As the Commanders completed what looked on the surface to be a reluctant sell-off at the trade deadline, Ron Rivera said all parties were onboard with the trades of Montez Sweat and Chase Young. A virtual meeting with new owner Josh Harris appears to have provided the final push for the Commanders to trade their defensive ends, though other factors were part of the equation.
It looks like the Washington coaching staff was readier to trade Young than Sweat. Rivera, DC Jack Del Rio and others wanted to make it past the deadline with Sweat still on the roster, according to ESPN.com’s John Keim and Jeremy Fowler. But two second-round offers came in for the contract-year edge rusher — from the Bears and Falcons — leading the team to complete the first of its two deadline-day deals.
Following the Commanders’ Week 8 loss to the Eagles, calls came in on the DEs and other players, per Fowler and Keim. While the Commanders had done legwork on trades involving Sweat and Young for more than a week going into the deadline, it was not known until hours before the Oct. 31 trade endpoint how Harris felt.
The Dan Snyder successor expressed an openness to trade the defensive ends and acquire draft capital, and while Fowler and Keim do not describe the meeting as Harris mandating both be traded, the owner leaning in that direction looks to have provided the biggest difference in Washington making the surprising call to trade both Sweat and Young. Both players were gone hours after the meeting.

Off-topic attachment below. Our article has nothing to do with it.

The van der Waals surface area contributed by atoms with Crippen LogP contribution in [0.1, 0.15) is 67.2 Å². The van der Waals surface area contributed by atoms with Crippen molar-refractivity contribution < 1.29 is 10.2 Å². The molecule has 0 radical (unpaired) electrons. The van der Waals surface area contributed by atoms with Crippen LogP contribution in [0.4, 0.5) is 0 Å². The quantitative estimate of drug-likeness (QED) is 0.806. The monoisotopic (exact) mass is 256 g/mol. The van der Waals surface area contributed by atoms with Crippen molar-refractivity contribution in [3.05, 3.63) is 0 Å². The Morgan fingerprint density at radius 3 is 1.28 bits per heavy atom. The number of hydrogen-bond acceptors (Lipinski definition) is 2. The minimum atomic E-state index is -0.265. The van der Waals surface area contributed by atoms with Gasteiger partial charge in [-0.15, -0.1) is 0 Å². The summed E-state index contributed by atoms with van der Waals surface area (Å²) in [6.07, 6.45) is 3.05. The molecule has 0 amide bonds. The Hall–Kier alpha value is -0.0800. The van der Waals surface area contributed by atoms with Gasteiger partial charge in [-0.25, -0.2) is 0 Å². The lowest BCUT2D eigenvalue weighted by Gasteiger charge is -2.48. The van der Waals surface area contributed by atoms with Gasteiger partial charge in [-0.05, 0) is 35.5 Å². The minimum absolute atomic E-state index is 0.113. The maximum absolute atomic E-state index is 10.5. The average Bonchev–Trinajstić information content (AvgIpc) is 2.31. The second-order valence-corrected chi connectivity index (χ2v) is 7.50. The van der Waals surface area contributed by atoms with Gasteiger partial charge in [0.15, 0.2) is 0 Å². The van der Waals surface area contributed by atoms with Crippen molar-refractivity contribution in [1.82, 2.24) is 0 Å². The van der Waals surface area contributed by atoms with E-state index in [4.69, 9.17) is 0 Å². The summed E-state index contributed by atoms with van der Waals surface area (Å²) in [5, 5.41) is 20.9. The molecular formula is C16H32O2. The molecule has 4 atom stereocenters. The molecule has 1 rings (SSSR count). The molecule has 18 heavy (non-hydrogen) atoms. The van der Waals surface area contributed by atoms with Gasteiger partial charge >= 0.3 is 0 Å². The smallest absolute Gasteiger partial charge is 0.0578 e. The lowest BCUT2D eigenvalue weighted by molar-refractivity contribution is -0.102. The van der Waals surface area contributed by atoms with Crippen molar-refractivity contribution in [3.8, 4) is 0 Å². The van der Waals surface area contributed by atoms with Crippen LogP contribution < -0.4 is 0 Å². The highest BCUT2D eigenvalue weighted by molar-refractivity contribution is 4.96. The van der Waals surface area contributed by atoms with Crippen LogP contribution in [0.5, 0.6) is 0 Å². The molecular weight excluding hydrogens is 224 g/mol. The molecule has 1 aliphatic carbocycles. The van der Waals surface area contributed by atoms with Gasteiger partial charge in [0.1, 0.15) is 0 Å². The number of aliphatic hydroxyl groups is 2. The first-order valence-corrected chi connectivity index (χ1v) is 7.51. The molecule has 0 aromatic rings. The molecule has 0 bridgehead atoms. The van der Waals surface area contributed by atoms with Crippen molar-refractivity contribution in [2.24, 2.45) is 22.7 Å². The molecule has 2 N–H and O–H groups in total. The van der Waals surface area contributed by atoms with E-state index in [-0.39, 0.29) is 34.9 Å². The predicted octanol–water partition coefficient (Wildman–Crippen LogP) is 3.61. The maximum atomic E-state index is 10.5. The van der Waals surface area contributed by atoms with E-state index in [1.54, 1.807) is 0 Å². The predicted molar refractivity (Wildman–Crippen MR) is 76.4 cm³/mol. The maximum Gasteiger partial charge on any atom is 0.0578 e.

Young’s propensity to freelance within Del Rio’s scheme looks to have made the Commanders more amenable to trading the former No. 2 overall pick, and the team dropped its asking price to move on. It took only a third-round compensatory pick for the 49ers to acquire the 2020 Defensive Rookie of the Year. Sweat had been more consistent, but with the Commanders expecting both players to cost near-top-market money, they decided to cut bait. As should be expected, the extensions given to Jonathan Allen (in 2021) and Daron Payne (in March) played a role, along with the defensive line’s early-season struggles, in the Commanders determining they would not be in position to extend Sweat or Young.
Rivera wanting to keep his top sack artist in the fold makes sense, as he entered this season on a hot seat. The fourth-year Washington HC had hoped to retain enough pieces to salvage this season, a sentiment some in the front office shared as well; losing Sweat, who has since signed a high-end Bears extension, did not help matters. The 2019 first-round pick is closing in on his first double-digit sack season, collecting 6.5 of his nine QB drops in Washington. Without Sweat and Young, the Commanders are close to starting over at defensive end.
While Washington had regressed on defense even with its two walk-year sack artists, the team has cratered on that side of the ball without them. The Commanders have allowed back-to-back 45-point games, the second coming after Rivera — after a morning conversation with Harris — fired Del Rio and defensive backs coach Brent Vieselmeyer.
Harris and Rivera have retained a solid relationship, per ESPN, but the writing has been on the wall for the well-liked sideline bastion for a while. The Commanders are also more likely than not to clean house in the front office, with ex-Panthers execs Marty Hurney and Eric Stokes joining GM Martin Mayhew as staffers in play to follow Rivera in being ousted. It is unknown what type of coach and leadership structure Harris will prefer in 2024, but he effectively asked a lame-duck staff to trade draft capital it most likely will not be in position to use come April.
Rivera, 61, is on track to be fired by a new owner for a second time. David Tepper canned the former NFC champion HC during the 2019 season, the Panthers owner’s second on the job. This has been Mayhew’s second crack at a GM job. The former Washington Super Bowl-winning cornerback, who is 58, served as Lions GM from 2008-15.